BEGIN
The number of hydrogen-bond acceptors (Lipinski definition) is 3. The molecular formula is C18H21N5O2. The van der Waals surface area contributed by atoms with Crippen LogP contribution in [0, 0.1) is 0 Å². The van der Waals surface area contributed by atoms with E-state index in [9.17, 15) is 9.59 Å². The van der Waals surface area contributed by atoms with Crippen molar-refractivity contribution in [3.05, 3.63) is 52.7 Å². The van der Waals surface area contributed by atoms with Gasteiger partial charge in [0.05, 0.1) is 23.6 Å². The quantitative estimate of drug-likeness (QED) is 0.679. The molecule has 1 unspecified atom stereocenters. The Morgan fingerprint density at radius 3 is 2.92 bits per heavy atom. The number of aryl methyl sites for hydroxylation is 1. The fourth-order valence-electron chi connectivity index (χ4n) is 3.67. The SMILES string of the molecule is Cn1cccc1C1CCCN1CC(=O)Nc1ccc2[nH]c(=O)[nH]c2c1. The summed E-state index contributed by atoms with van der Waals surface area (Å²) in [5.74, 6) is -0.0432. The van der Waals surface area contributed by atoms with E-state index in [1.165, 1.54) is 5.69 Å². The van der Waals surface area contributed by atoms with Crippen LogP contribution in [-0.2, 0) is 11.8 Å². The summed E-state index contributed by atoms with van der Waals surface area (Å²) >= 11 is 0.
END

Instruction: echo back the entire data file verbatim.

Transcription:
The number of hydrogen-bond acceptors (Lipinski definition) is 3. The molecular formula is C18H21N5O2. The van der Waals surface area contributed by atoms with Crippen LogP contribution in [0, 0.1) is 0 Å². The van der Waals surface area contributed by atoms with E-state index in [9.17, 15) is 9.59 Å². The van der Waals surface area contributed by atoms with Crippen molar-refractivity contribution in [3.05, 3.63) is 52.7 Å². The van der Waals surface area contributed by atoms with Gasteiger partial charge in [0.05, 0.1) is 23.6 Å². The quantitative estimate of drug-likeness (QED) is 0.679. The molecule has 1 unspecified atom stereocenters. The Morgan fingerprint density at radius 3 is 2.92 bits per heavy atom. The number of aryl methyl sites for hydroxylation is 1. The fourth-order valence-electron chi connectivity index (χ4n) is 3.67. The SMILES string of the molecule is Cn1cccc1C1CCCN1CC(=O)Nc1ccc2[nH]c(=O)[nH]c2c1. The summed E-state index contributed by atoms with van der Waals surface area (Å²) in [5.74, 6) is -0.0432. The van der Waals surface area contributed by atoms with E-state index in [1.165, 1.54) is 5.69 Å². The van der Waals surface area contributed by atoms with Crippen LogP contribution in [-0.2, 0) is 11.8 Å². The summed E-state index contributed by atoms with van der Waals surface area (Å²) >= 11 is 0.